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Macro conditions could provide a winning formula for value-related stocks

Any Formula One driver with an instinct for self-preservation recognises the need to understand the weather conditions of the road before hurtling off down the track. It’s no use being a great driver if you’re using the wrong tyres in the rain. It is not dissimilar for the average fund manager, they need to understand the investment track before they can decide how fast to drive.

Published on 19 May 20225 minute read

Written by Daniel Casali

Given the myriad risks facing investors, from elevated inflation to slowing growth and rising interest rates, coupled with geopolitical uncertainty, we believe asset managers should be cognizant of the macro conditions. That probably means tilting a portfolio towards value-style stocks, which generally include energy, materials and financial companies. Equities in these sectors tend to do well when an economy moves towards a more inflationary environment – see our recent piece, What works when? The impact of changes in growth and inflation on equities.

We believe taking this approach makes more sense than opting for predominantly growth-style portfolios, which would encompass areas such as information technology, consumer discretionary and communication services sectors. These growth areas of the market typically perform better in a low inflation and low interest rate environment.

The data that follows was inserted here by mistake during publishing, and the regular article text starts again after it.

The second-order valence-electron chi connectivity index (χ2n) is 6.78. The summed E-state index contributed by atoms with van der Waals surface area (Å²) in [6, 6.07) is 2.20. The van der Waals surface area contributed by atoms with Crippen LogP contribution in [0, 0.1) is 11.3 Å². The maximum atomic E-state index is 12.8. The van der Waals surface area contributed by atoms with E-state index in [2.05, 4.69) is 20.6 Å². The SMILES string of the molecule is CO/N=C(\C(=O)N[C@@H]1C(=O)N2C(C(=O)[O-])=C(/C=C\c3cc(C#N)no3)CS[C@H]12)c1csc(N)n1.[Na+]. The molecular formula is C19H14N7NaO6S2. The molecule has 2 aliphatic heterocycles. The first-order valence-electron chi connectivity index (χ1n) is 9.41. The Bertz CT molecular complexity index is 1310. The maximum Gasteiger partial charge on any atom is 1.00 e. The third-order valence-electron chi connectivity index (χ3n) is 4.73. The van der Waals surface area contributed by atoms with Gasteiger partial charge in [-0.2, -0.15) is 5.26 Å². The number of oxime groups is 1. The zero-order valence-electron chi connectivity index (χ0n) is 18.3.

Investors are slowly coming round to the idea of holding previously unloved value stocks. Year-to-date, the MSCI All Country value index has gained 3% in GBP total return terms, materially outperforming a 17% decline seen in the growth index1. Nevertheless, value still has some way to go to catch up with its previous peak against growth in late 2006.

Chart 1: MSCI All Country World: value performance relative to growth index, total return indices

Source: Refinitiv Datastream/ Tilney Investment Management Services Limited, data as at 17 May 2022

Opportunities in value-related stocks

We screened several macroeconomic indicators to determine what has driven the fundamental relative performance of value and growth styles since the Global Financial Crisis in 2008. Our findings show that the crude oil price, the global manufacturing Purchasing Managers Index (a proxy of world growth), the US yield curve and US dollar explain around 70% of relative performance for these two investment styles over this period2. Given that energy prices are holding up, the global economy has been expanding and the yield curve is steepening (a signal for improving growth prospects – see Is the yield curve signalling recession?), it appears the fundamental drivers generally support value-style stocks, with only the recent strengthening in the US dollar acting as a drag.

Chart 2: Brent crude oil ($/b)

Chart 3: Global manufacturing PMI

Chart 4:US 10-yr minus 3m yield curve (%)

Chart 5: US$ nominal effective exchange rate, JPM

Source: Refinitiv Datastream/ Tilney Investment Management Services Limited, data as at 17 May 2022